Mmm milk!

By Drum Digital
11 April 2014

The importance of milk as part of a healthy diet for babies and toddler is well-known to most moms, but you should continue giving your kids milk even as teenagers. Adolescents, and even adults, should get at least 2-3 portions of low-fat dairy products a day. Dietician Irene Labuschagne explains the importance of milk.

It’s a myth that milk is fattening and causes heart disease ? even full-cream milk is healthy as part of a balanced diet.  Other high-fat dairy products such as cream, butter and hard cheese should be eaten occasionally in smaller amounts.

Good fat

The fat in food doesn’t only consist of one type of fat but is a mixture of saturated fatty acids (SFA), monounsaturated fatty acids (MUFA) and polyunsaturated fatty acids (PUFA). The type of fat in your diet is important as some fats have a positive impact on normal growth and development and brain function, and others may influence cholesterol levels and could thus contribute to the development of coronary heart diseases and strokes. In the 1950s, like many other foods, such as eggs for instance, milk was criticised for being harmful because of the fat and cholesterol present in animal products.

This led to the manufacture of many low-fat milk and dairy products which are good to reduce the overall fat content of the diet. But a considerable part of the saturated fatty acids in milk fat are short-chain fatty acids and the long-chain fatty acids, called stearic acids, don’t adversely affect cholesterol levels.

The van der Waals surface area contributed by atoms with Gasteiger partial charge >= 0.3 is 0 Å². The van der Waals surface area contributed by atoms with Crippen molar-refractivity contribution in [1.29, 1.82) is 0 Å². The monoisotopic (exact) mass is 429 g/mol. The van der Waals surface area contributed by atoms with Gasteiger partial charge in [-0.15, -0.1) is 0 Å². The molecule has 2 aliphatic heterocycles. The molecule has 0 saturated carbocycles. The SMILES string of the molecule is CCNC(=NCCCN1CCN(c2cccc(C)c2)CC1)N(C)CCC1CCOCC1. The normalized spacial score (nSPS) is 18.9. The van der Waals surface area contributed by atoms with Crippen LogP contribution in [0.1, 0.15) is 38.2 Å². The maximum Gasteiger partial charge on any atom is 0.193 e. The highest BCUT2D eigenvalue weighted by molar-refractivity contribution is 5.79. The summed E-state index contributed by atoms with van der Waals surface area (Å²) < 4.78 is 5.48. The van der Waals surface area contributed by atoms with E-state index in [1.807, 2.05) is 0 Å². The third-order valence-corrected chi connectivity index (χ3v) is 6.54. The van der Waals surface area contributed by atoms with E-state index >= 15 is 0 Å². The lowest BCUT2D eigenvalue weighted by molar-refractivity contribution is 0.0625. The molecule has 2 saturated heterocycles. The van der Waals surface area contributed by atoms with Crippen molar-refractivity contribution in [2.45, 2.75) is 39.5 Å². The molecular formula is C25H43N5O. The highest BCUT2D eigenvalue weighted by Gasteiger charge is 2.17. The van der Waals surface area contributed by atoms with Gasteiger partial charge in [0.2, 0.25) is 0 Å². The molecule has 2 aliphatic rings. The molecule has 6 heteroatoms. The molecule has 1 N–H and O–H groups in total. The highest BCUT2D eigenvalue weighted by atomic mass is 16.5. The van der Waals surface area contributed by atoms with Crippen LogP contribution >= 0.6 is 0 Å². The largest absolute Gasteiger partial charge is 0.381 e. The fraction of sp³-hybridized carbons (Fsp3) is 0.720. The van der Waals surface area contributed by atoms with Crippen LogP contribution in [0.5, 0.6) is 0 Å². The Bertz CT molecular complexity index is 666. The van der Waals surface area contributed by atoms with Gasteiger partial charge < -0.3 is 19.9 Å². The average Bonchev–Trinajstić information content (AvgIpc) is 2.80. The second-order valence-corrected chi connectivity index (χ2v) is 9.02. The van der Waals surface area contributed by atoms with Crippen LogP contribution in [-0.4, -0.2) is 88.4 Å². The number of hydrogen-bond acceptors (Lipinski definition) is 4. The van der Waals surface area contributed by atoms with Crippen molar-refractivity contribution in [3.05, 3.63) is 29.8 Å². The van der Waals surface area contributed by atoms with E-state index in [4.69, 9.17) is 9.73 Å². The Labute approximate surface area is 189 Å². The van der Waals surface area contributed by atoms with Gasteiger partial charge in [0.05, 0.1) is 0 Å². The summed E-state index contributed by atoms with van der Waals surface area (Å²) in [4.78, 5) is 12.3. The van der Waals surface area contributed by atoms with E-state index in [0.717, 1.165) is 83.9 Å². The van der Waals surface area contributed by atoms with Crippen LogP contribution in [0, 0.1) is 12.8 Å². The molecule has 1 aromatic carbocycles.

Milk is low-fat and low in sodium. Food is considered low in fat if it contains 3 g or less of fat per 100 g. Full-cream milk contains about 3,4 g per 100 g while low-fat and fat-free milk contain even less. Cheeses are much higher in fat, since you need a lot of milk to make cheese (hard cheeses typically contain about 30 per cent fat).

Why your kids need dairy

Recent studies show we need dairy products in our diet for healthy teeth and bones, but for many other reasons too:

  • Consumption of dairy products may be associated with reduced risk of stroke and lowered blood pressure.
  • Bioactive substances (specific types of proteins, vitamins and other nutritional compounds) found in dairy may protect against heart disease.
  • Dairy consumption may protect overweight individuals against insulin resistance syndrome (IRS), also known as metabolic syndrome, which is a combination of metabolic disorders such as high blood pressure, high cholesterol and insulin resistance which increase the risk to develop diabetes or heart disease.
  • Calcium and dairy products protect against low bone density, osteoporosis, osteoarthritis and gout.

Magic milk

What’s the “magical ingredient” in milk and dairy products that protects against hypertension and stroke? A higher dairy intake, as part of a varied diet, plays a protective role against hypertension and stroke.

Calcium intake has been associated with a reduced risk of stroke, although not calcium intake from non-dairy sources such as supplements. Other milk minerals such as potassium and magnesium may also be important in affording such protection.